18 surefire rules for successfully managing a bridal couple
By Jeff Kent and Kay Eskridge
Images By Kay Eskridge
First published in April 2005
Success with wedding couples begins and ends with communication. It’s up to the photographer to direct the bride and groom’s expectations for the coverage, products, and services they’re contracting.
True success with any bridal couple is to not only meet their expectations, but to exceed them,” says Phoenix photographer Kay Eskridge, PPA Certified, M.Photog.Cr., who has been successfully managing wedding couples for years. Her system relies on up-front clarity, meticulous documentation and a mutual sense of responsibility on the part of both photographer and customer.
Typically, Eskridge spends three or four hours with the couple discussing the details of the event. This investment of time pays off by preventing problems down the road, and is a positive entrée to doing future business with the couple.
During the customer’s initial inquiry, Eskridge or an associate collects basic information and schedules a consultation at the studio. This meeting helps Eskridge clarify the couple’s preferred style and determine their expectations for the wedding photography. Next comes a planning session, preferably with a trip to the venue, during which Eskridge establishes a timeline of the event coverage, with specifics of who, what, where and when.
For documentation and liability protection, Eskridge has the couple sign a well-constructed legal release, a checklist of the images she is expected to deliver, and a wedding inquiry/consultation form. This in-depth communication, both oral and written, has resulted in exemplary customer satisfaction. Below, Eskridge elaborates on her communication techniques.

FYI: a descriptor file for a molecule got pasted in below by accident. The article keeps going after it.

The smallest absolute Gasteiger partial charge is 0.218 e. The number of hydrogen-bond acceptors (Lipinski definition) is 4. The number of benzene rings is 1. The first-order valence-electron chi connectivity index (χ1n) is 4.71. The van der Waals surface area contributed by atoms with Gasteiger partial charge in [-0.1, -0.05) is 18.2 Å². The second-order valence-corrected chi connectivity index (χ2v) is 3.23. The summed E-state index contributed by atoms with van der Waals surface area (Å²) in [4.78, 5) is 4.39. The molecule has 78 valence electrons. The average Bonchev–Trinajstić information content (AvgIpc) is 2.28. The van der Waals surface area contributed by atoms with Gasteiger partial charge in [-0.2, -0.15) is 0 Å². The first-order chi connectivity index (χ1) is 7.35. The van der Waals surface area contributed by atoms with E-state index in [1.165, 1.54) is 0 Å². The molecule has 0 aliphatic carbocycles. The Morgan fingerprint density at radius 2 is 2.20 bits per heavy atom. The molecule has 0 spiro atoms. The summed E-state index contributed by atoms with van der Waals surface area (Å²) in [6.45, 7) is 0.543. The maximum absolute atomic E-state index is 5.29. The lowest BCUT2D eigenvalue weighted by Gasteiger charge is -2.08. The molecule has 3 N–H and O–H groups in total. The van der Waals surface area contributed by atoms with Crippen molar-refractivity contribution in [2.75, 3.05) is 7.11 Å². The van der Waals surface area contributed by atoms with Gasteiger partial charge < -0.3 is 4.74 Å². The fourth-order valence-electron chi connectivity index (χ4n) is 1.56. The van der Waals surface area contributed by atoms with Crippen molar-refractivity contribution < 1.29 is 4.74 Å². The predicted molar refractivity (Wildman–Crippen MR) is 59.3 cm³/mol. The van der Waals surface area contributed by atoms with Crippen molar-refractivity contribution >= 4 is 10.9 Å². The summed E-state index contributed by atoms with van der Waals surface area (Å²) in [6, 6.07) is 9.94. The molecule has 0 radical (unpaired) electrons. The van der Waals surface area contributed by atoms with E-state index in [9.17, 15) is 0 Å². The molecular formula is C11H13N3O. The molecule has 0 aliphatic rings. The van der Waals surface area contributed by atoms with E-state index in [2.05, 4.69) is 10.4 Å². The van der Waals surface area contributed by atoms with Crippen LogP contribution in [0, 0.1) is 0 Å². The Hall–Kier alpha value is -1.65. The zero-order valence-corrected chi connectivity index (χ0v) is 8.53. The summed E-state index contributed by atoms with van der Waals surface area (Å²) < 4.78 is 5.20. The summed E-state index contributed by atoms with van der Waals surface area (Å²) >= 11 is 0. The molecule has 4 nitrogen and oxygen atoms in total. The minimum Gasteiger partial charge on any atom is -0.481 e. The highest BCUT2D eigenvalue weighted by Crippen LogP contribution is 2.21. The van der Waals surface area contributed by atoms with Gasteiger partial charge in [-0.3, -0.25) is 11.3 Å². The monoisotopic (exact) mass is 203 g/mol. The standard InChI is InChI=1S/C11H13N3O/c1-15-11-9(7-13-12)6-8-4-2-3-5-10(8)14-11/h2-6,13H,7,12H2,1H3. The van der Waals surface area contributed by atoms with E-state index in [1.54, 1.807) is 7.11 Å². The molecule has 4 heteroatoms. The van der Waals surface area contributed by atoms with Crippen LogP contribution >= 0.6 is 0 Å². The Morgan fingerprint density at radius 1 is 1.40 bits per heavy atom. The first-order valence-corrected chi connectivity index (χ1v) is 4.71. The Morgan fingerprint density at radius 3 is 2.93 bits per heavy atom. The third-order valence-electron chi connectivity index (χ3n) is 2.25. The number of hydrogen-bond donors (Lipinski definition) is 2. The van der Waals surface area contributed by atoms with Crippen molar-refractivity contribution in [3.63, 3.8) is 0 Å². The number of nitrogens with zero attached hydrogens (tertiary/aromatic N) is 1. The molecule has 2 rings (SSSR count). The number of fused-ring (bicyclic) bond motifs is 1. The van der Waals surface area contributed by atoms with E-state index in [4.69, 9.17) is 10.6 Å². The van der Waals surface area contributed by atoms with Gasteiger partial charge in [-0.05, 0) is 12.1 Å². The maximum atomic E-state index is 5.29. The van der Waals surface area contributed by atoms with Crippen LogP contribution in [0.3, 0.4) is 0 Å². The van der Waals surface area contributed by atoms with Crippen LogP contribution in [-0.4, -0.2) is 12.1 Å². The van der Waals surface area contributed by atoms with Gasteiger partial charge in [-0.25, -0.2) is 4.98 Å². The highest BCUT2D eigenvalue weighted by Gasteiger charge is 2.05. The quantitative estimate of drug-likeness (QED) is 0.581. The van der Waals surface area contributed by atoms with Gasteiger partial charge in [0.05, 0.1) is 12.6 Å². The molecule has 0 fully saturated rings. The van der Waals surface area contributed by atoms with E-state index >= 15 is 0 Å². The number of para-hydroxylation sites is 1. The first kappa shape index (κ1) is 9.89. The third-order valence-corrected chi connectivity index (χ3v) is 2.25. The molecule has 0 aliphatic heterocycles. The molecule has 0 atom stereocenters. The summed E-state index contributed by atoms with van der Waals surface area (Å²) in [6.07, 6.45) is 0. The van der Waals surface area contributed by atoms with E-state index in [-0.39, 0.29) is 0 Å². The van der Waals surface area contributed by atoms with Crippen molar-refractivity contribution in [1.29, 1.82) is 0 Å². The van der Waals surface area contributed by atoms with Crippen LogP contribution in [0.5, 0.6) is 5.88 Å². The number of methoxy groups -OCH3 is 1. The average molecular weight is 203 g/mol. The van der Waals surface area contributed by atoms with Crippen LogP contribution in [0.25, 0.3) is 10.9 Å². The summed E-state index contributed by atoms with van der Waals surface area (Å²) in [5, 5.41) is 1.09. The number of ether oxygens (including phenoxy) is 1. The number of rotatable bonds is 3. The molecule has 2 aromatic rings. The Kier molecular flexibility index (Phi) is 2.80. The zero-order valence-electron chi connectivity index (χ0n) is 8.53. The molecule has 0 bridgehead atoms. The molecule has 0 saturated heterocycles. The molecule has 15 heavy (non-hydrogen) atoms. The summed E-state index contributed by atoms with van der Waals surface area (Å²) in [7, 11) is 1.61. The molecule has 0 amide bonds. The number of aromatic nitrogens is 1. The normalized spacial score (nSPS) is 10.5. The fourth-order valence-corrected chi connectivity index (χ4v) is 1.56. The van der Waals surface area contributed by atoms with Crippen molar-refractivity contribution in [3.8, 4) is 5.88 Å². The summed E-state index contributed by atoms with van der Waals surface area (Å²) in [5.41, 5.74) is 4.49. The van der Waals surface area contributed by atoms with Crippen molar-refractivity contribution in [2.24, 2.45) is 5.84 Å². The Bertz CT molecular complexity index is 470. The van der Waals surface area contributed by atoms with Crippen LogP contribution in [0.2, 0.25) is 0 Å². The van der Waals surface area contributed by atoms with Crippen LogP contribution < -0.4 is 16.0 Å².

1. Get the details. Establish good communication from the first phone call. Follow a phone consultation form of the basic questions, write down the caller’s answers, schedule a consultation, and create a customer file. When the couple comes in, you’ll have the preliminary questions out of the way, and can move on to the details.
2. Don’t rush it. Set aside enough time for the consultation to get through everything. Generally, we budget an hour, and leave half an hour free on either side, just in case. We want the couple to be at ease and not to feel any used-car-salesman pressure to sign on the dotted line. It’s a fact-finding mission for both of us.
3. Discover their expectations. Get the details. Don’t assume anything.
4. Ask the right questions from the start. What’s the couple’s style? The photography should represent who they really are, not your perception of them. Talk about what they’re looking for, not just what you can do for them.
5. Get on the same page stylistically. While we’re talking, we look at a lot of samples and albums that represent several different kinds of work. I ask them which album represents the style that best fits them. If they want to bring in magazines with the kind of images they like, that works, too.
6. Communication goes both ways. It’s important to make the clients accountable, too. It’s my responsibility to ask the right questions, and the couple’s responsibility to be forthcoming with their answers.
7. Define the lingo. Don’t assume that the couple understands your photography terminology. From the beginning, define terms like “photojournalism”—some brides think it’s the same as candid party pictures. If your idea of photojournalism is capturing moments and emotions without the subjects being aware of the camera, then you’d better discuss it with them.
8. Learn their story. At the consultation, I ask questions beyond the information on the phone inquiry form. I try to find out about the couple and their story. Where did they meet? How did he propose? This serves two purposes: It shows that I care, and it tells me the kind of people they are.